Summer break is a great time to learn something new. Consider learning something new that is not work-related. Learn another language or a musical instrument. Learn to salsa dance, discover how to juggle, create a garden, or compose a song. Trying something new will give your mind a break from the usual stress, but also help you remember what it is like to be a learner. You may consider professionally developing yourself, too, by researching, reading within your content area, listening to a podcast, enrolling in a course, attending a webinar, or talking shop with colleagues or mentors.
Carve out time to reflect on the past school year and plan for the future both personally and professionally. What will the fall or the entire upcoming academic year look like? Do you want to earn an additional certification or degree? How do you want your career to evolve? What steps will you take to make key changes to achieve these goals? How will you ensure that your dreams become reality?
Teaching is tough and can take a toll on educators’ physical, mental, and emotional health. Unplug from school and recharge over the summer! Encourage your colleagues to do the same.
About the author:
Dr. Lori Schwartz Reichl has served as a proud educator since 2001. She has successfully led secondary music programs in a rural school in Pennsylvania and two Title I schools in Maryland, one of which was assigned to corrective action for two years. In both states, Dr. Reichl has had the opportunity to open two new school buildings, develop their curricula, and collaborate with various communities. In Pennsylvania she received the Superintendent’s Award for Excellence in Teaching from the Daniel Boone Area School District and in Maryland she has been a finalist for the Howard County Public School System’s Teacher of the Year Award and the Howard County Parents for School Music Educator of the Year Award. Dr. Reichl’s research is rooted in the student voice and the learner’s perception of effective strategies of Diversity/Equity/Inclusion/Access.
Dr. Reichl’s unique experiences have permitted her to expand her multifaceted career into a portfolio as a clinician, conductor, instructor, writer, and speaker. She is the author of more than 75 educational articles and has designed these mentoring pieces into a graduate course that she instructs at The University of the Arts (Philadelphia) and VanderCook College of Music (Chicago). She has conducted honor bands or presented educational sessions in 16 states including at international conferences and performances, prepared countless K-12 professional development sessions nationwide, spoken in dozens of collegiate classrooms, and has been interviewed for 13 education podcasts.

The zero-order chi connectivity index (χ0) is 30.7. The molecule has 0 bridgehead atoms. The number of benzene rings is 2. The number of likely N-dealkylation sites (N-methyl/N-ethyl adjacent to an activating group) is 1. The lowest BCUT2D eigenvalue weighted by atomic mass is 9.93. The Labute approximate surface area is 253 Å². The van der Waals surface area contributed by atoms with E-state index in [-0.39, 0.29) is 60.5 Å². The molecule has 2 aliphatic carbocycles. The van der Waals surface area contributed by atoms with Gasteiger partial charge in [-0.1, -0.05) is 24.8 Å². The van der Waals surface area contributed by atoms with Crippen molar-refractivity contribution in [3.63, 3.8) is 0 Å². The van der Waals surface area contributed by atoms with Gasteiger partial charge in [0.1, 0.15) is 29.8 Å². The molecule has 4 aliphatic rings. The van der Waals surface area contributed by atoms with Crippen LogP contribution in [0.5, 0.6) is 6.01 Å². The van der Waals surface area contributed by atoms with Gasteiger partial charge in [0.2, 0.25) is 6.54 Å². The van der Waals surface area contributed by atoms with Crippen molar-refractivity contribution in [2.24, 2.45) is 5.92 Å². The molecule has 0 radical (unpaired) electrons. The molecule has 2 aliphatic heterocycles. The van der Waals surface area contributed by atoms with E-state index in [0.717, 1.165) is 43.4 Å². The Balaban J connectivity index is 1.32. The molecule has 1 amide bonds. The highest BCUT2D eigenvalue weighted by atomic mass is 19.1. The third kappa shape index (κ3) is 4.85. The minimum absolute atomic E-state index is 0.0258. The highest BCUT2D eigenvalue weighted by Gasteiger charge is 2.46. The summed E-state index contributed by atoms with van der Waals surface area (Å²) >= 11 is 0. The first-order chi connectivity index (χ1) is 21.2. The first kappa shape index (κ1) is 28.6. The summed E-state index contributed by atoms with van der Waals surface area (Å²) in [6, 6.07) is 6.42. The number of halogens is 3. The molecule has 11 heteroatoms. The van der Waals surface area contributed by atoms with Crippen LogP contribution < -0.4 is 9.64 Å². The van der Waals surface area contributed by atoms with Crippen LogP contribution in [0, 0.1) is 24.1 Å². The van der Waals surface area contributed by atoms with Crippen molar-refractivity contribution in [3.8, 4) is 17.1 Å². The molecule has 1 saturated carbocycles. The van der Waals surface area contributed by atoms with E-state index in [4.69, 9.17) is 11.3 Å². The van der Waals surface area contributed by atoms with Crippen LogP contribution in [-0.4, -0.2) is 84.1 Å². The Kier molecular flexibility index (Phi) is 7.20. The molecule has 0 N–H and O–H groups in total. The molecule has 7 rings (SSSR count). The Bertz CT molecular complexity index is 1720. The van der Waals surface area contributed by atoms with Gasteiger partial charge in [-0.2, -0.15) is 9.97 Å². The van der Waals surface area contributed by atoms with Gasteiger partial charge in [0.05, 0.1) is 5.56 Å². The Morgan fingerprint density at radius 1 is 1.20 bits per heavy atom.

Learn more: Making Key Changes. Subscribe here to the Making Key Changes newsletter and/or enroll in Dr. Reichl’s reflective summer graduate course.
Dr. Jaime Bonato has 20 years of classroom teaching experience, is a teacher leader, and serves as a new teacher mentor and professor to aspiring teachers. She has a Ph.D. in Educational Leadership, and her research has focused on teacher recruitment and retention.
She is an active member of many educational organizations, and she has served on multiple advisory boards and panels. Dr. Bonato has presented her research findings at both national and international teaching conferences. She serves on the California Educational Research Association as a board member and the California Mathematics Council as a new teacher coordinator. Dr. Bonato was honored as a California Distinguished Teacher, and is an active member of the State Network of Educators.
Dr. Bonato’s article, “The seven practical ways: How education leaders can help prevent new teacher attrition” was published in the Association of California School Administrators Leadership Magazine, and her teaching was highlighted in the video on the California Department of Education’s website. Her complete CV is available at www.teacheredspace.com.
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June 7, 2022. © National Association for Music Education (NAfME.org)